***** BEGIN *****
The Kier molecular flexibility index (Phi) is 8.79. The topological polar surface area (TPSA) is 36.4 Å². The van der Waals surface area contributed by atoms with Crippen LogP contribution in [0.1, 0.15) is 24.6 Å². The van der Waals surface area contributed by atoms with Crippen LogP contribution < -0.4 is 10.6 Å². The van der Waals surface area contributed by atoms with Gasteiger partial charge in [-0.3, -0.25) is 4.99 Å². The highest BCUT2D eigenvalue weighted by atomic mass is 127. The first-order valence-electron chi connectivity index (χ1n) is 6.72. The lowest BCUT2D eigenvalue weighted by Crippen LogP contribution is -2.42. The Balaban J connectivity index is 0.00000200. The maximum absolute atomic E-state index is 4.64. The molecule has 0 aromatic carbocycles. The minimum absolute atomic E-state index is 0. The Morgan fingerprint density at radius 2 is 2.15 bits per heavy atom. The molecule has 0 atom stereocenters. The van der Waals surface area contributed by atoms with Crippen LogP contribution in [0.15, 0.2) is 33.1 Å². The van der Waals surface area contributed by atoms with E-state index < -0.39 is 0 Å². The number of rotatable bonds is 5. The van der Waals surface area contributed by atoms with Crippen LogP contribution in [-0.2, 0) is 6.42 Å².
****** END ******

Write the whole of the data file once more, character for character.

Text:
The Kier molecular flexibility index (Phi) is 8.79. The topological polar surface area (TPSA) is 36.4 Å². The van der Waals surface area contributed by atoms with Crippen LogP contribution in [0.1, 0.15) is 24.6 Å². The van der Waals surface area contributed by atoms with Crippen LogP contribution < -0.4 is 10.6 Å². The van der Waals surface area contributed by atoms with Gasteiger partial charge in [-0.3, -0.25) is 4.99 Å². The highest BCUT2D eigenvalue weighted by atomic mass is 127. The first-order valence-electron chi connectivity index (χ1n) is 6.72. The lowest BCUT2D eigenvalue weighted by Crippen LogP contribution is -2.42. The Balaban J connectivity index is 0.00000200. The maximum absolute atomic E-state index is 4.64. The molecule has 0 aromatic carbocycles. The minimum absolute atomic E-state index is 0. The Morgan fingerprint density at radius 2 is 2.15 bits per heavy atom. The molecule has 0 atom stereocenters. The van der Waals surface area contributed by atoms with Crippen LogP contribution in [0.15, 0.2) is 33.1 Å². The van der Waals surface area contributed by atoms with E-state index < -0.39 is 0 Å². The number of rotatable bonds is 5. The van der Waals surface area contributed by atoms with Crippen LogP contribution in [-0.2, 0) is 6.42 Å².